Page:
The University of California Board of Regents voted 16-4 today to raise student tuition for the first time in five years, university officials said.
Students who are not California residents received the most substantial increase, with undergraduates getting a hike from $38,976 to $40,644. Resident students’ tuition was raised as well, but less substantially — from $12,294 to $12,630, plus fees, according to UC President Janet Napolitano’s office.
Tuition has remained constant for the last few years, but skyrocketed in the midst of the Great Recession as the state government slashed the education budget. An 8 percent tuition hike was followed up with a 9.6 percent hike within about eight months in 2011.
The regents were poised to raise it again in 2012, but the passage of Gov. Jerry Brown’s Proposition 30 tax measure provided new state funding for education. Tuition has remained steady since then.
Brown announced earlier this month that the state is facing a $2 billion deficit, though the proposed state budget would increase the UC budget by $146.7 million, an increase of 1.8 percent.
Despite the increased support, state support for the university is still at a historically low point, far below the levels provided in 2000-01, when about two-thirds of the system’s per-pupil spending came from state funds.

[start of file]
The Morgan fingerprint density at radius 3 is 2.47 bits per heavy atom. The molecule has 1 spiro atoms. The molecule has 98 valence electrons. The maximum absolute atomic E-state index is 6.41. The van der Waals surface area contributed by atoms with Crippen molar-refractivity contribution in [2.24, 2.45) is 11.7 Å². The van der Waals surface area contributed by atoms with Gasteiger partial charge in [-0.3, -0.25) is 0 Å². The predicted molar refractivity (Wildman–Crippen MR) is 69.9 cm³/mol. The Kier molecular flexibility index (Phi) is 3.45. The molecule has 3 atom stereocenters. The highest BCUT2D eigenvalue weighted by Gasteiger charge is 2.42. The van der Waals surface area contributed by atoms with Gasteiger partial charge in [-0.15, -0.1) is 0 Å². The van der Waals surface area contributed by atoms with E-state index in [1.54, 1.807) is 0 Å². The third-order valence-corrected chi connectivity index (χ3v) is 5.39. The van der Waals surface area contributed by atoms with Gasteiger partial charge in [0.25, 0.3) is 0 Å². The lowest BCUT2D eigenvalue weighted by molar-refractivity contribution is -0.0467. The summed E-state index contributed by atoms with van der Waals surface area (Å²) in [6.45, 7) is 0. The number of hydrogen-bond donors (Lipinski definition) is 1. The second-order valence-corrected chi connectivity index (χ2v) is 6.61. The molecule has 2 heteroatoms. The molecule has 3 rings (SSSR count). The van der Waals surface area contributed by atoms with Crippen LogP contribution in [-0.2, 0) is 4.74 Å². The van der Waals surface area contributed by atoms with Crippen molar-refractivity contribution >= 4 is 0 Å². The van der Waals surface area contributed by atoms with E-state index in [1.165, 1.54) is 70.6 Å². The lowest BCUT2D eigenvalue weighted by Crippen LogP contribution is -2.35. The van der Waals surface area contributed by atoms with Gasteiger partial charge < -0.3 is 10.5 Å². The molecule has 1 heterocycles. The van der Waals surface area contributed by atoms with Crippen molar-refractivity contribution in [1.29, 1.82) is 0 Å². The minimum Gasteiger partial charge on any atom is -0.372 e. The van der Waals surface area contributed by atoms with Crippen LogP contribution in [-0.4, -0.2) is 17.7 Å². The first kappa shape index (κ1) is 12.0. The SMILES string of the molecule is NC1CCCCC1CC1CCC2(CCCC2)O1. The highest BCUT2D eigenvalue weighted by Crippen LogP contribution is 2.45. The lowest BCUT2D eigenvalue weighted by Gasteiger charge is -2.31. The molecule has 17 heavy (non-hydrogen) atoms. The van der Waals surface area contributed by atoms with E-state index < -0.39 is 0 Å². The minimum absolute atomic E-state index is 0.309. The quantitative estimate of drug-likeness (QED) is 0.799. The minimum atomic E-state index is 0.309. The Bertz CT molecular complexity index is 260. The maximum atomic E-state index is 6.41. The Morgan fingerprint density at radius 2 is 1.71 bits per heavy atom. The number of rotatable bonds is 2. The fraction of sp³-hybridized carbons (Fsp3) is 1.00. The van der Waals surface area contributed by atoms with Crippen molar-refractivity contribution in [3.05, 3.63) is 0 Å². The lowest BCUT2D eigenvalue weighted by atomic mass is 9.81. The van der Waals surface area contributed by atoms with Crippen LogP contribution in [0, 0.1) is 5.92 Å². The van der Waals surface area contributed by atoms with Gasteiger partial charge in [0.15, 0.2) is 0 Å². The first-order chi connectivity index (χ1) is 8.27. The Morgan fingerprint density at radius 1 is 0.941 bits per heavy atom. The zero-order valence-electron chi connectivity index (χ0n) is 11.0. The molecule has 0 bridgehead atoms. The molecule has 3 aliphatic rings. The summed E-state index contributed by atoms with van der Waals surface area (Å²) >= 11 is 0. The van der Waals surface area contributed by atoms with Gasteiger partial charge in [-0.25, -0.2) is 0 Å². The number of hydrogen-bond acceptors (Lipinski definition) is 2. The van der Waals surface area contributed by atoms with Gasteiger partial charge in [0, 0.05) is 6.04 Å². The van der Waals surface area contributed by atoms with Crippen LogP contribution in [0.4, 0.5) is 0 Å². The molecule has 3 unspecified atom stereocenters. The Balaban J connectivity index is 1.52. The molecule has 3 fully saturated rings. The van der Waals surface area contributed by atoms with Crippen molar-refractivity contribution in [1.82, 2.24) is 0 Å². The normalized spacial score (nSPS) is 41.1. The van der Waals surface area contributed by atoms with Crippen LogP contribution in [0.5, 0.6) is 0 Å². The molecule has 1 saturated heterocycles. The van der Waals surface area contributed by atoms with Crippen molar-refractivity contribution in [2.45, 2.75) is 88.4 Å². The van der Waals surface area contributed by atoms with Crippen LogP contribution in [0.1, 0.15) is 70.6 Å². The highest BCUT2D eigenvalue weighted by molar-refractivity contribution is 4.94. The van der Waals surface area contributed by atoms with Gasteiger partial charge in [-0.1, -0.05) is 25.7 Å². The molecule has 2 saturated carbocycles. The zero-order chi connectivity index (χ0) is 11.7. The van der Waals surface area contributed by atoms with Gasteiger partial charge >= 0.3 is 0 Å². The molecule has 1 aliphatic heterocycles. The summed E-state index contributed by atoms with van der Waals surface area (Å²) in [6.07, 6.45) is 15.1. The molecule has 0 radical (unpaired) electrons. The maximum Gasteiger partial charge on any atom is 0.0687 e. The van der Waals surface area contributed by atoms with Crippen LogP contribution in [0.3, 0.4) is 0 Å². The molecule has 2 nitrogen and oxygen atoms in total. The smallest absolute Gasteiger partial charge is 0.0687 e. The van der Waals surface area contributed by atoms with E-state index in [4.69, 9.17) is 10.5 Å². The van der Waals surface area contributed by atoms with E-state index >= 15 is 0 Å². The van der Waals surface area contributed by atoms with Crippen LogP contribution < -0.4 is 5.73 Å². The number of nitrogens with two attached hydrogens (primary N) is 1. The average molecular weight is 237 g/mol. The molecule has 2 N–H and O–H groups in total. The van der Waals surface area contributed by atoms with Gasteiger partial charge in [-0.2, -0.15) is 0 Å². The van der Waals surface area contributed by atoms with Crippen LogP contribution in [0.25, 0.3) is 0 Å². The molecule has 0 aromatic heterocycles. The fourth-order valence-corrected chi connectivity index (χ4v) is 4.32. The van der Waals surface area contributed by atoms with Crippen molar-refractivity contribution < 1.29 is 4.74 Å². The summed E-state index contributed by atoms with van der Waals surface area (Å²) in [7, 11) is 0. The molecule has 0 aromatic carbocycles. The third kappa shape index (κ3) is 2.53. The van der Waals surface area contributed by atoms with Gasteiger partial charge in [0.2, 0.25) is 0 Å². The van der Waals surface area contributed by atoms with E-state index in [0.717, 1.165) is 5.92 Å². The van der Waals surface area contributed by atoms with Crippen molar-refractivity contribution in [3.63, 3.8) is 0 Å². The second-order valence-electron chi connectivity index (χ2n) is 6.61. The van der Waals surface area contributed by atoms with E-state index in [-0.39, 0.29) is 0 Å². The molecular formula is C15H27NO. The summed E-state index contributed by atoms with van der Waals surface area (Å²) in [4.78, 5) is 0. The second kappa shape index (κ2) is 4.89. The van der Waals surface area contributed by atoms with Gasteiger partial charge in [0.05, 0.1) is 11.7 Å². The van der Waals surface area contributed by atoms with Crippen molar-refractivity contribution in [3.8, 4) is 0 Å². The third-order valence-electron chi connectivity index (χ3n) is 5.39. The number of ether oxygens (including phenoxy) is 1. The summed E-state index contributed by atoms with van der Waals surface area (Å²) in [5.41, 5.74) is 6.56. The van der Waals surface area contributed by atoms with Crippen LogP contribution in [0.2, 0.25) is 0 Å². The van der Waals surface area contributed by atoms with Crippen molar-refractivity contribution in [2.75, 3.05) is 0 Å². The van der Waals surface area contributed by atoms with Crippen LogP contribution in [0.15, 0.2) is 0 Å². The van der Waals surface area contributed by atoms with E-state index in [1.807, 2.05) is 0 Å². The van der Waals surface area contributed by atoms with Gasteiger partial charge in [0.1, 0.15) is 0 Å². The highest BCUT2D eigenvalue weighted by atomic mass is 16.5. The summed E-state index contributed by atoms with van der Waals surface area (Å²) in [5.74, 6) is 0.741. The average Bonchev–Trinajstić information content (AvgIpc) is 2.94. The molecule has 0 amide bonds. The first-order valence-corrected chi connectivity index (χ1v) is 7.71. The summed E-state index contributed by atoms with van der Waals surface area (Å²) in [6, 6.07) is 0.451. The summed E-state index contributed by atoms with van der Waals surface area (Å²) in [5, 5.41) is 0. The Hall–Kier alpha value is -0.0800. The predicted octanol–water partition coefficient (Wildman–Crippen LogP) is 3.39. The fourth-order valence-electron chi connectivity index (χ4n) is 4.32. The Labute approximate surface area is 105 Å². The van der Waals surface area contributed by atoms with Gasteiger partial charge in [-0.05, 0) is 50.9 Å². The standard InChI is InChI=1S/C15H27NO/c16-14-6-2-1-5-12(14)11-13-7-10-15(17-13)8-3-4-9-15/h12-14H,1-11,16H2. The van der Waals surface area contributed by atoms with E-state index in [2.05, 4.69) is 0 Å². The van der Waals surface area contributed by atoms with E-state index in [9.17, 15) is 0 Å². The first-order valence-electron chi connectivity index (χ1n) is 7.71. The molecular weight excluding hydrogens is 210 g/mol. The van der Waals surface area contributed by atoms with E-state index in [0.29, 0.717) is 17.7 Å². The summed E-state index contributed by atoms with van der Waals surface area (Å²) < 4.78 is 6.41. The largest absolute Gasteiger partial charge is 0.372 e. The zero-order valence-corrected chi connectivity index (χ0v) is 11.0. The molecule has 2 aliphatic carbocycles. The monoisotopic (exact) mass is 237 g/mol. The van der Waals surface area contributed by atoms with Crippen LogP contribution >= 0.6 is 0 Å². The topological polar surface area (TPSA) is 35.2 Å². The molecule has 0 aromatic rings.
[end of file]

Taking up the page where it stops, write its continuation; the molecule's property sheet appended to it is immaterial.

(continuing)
Napolitano’s office argued that the tuition hikes won’t create a financial hardship for students receiving financial aid. A third of UC undergraduates receive funding from the state’s Cal Grant program, which fully covers in-state tuition, and the hikes on students with higher-income parents will help cover those costs.
The cost to middle class students will be deferred partly by the state’s Middle Class Scholarship program, which is expected to provide about $18 million to families earning up to $156,000 a year this school year. Those families also receive federal income tax deductions and credits that also reduce the cost of college, according to Napolitano’s office.
But another part of Brown’s budget is phasing out the Middle Class Scholarship program, so it will likely only continue to assist students who are already in the program. And it remains unclear how education and tax policy will change under newly inaugurated President Donald Trump.